London, Feb 9 (ANI): Al-Qaeda is currently at "its weakest state" since the September 11, 2001 terrorist attacks in the United States, a top security adviser of Britain's Home Office has said.
Charles Farr, the Home Office's intelligence chief also said that it was "possible to talk of the demise of parts of Al Qaeda" because of the revolutions in the Middle East.
"Over the past year we have seen significant changes in the terrorist threat - significant developments in the Middle East and the Arab world, which have impacted on the threat in broadly positive ways," The Telegraph quoted Farr, as saying.
"Al-Qaeda is no longer the organisation it was. It is at its weakest state since 9/11, and it is possible to talk of the demise of parts of Al-Qaeda in a way that we could not have done if we had been having this conversation even a year ago," he said.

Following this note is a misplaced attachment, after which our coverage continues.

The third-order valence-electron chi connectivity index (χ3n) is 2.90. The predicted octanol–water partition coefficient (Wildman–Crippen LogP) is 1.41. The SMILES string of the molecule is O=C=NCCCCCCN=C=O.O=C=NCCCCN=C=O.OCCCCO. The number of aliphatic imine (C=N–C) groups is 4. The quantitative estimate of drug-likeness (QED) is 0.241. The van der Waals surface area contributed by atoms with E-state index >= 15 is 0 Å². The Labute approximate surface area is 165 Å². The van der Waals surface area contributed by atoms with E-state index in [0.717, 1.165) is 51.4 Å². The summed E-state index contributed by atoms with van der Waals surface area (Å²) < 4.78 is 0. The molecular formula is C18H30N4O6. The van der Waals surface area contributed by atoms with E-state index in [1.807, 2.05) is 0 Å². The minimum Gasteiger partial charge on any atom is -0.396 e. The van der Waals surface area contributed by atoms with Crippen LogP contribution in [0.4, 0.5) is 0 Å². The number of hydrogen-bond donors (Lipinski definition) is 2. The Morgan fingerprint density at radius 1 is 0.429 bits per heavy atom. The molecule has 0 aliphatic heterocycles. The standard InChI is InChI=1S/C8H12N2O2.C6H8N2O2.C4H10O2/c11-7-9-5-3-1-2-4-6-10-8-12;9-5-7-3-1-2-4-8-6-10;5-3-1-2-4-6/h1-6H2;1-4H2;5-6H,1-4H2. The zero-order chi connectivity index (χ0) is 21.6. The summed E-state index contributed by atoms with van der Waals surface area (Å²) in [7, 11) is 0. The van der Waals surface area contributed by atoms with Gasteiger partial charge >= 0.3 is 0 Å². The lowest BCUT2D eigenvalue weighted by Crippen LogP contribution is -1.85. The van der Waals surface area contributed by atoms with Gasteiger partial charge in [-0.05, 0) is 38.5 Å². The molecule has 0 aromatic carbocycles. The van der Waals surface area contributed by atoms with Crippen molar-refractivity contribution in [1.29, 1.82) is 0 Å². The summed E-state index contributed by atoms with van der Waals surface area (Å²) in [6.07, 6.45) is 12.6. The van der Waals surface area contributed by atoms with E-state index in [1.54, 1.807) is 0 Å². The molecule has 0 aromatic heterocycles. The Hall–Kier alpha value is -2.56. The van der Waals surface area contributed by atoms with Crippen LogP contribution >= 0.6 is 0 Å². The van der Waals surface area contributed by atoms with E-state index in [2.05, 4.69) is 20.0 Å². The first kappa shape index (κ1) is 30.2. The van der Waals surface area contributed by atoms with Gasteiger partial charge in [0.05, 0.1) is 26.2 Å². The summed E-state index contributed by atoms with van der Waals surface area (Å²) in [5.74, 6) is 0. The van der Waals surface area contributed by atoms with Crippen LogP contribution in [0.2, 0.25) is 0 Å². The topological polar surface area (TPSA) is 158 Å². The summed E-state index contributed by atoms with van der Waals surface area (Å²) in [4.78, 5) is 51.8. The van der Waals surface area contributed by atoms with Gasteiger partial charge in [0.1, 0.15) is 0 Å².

"I think opinion is changing in the Muslim majority world as well, generally, against terrorism and against terrorist organisations. I am not quite as pessimistic as you may be and I certainly don't think in 50-year terms," he added.
According to the report, Farr also said that increasingly clerics from mosques and universities were looking to radicalise younger Muslims in "private premises", rather than mosques, because of the increasingly effective activities of the security services.
"In our experience, most radicalisation ... takes place in private premises, simply because the people who are doing the radicalising are now much more aware of the activities that we are conducting, which you are investigating, than was the case two or three years ago," he said.
Farr also described the English Defence League as a "significant organisation" adding, "that it is deeply troubling in many respects and can cause great harm".
Farr, once tipped as a future head of MI6, also blamed "the view that they are conducting a war on Islam, not a war on terrorism" as "a very significant reason why people have gravitated and drifted into terrorist activities". (ANI)
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